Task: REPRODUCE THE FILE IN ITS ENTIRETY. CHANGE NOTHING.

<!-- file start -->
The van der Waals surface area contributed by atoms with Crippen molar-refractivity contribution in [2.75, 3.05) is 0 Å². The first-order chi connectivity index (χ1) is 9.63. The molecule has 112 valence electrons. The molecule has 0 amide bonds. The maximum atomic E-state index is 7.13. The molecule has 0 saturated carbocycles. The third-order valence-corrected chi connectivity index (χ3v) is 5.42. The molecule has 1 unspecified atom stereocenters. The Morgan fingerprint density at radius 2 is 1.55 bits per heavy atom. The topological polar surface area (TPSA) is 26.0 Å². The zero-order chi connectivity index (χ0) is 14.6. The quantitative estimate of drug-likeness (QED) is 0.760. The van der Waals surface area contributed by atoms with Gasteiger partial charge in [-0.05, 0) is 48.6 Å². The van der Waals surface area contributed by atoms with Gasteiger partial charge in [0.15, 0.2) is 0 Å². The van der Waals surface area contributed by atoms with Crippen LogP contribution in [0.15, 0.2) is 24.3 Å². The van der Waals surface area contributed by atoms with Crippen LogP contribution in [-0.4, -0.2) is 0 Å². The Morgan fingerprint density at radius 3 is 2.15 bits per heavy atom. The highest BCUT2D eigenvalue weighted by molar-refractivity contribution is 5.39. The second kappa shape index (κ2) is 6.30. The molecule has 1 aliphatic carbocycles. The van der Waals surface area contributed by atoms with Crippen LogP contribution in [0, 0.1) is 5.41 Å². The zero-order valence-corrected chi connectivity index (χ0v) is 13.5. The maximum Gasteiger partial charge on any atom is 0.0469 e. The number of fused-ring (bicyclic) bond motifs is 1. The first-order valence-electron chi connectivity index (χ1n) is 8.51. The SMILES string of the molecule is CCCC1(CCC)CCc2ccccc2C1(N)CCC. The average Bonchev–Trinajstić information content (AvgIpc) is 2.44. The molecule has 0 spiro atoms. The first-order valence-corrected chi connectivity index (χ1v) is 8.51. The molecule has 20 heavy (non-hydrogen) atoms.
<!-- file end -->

The van der Waals surface area contributed by atoms with Crippen molar-refractivity contribution in [2.75, 3.05) is 0 Å². The first-order chi connectivity index (χ1) is 9.63. The molecule has 112 valence electrons. The molecule has 0 amide bonds. The maximum atomic E-state index is 7.13. The molecule has 0 saturated carbocycles. The third-order valence-corrected chi connectivity index (χ3v) is 5.42. The molecule has 1 unspecified atom stereocenters. The Morgan fingerprint density at radius 2 is 1.55 bits per heavy atom. The topological polar surface area (TPSA) is 26.0 Å². The zero-order chi connectivity index (χ0) is 14.6. The quantitative estimate of drug-likeness (QED) is 0.760. The van der Waals surface area contributed by atoms with Gasteiger partial charge in [-0.05, 0) is 48.6 Å². The van der Waals surface area contributed by atoms with Gasteiger partial charge in [0.15, 0.2) is 0 Å². The van der Waals surface area contributed by atoms with Crippen LogP contribution in [0.15, 0.2) is 24.3 Å². The van der Waals surface area contributed by atoms with Crippen LogP contribution in [-0.4, -0.2) is 0 Å². The Morgan fingerprint density at radius 3 is 2.15 bits per heavy atom. The highest BCUT2D eigenvalue weighted by molar-refractivity contribution is 5.39. The second kappa shape index (κ2) is 6.30. The molecule has 1 aliphatic carbocycles. The van der Waals surface area contributed by atoms with Crippen LogP contribution in [0, 0.1) is 5.41 Å². The zero-order valence-corrected chi connectivity index (χ0v) is 13.5. The maximum Gasteiger partial charge on any atom is 0.0469 e. The number of fused-ring (bicyclic) bond motifs is 1. The first-order valence-electron chi connectivity index (χ1n) is 8.51. The SMILES string of the molecule is CCCC1(CCC)CCc2ccccc2C1(N)CCC. The average Bonchev–Trinajstić information content (AvgIpc) is 2.44. The molecule has 0 spiro atoms. The first-order valence-corrected chi connectivity index (χ1v) is 8.51. The molecule has 20 heavy (non-hydrogen) atoms.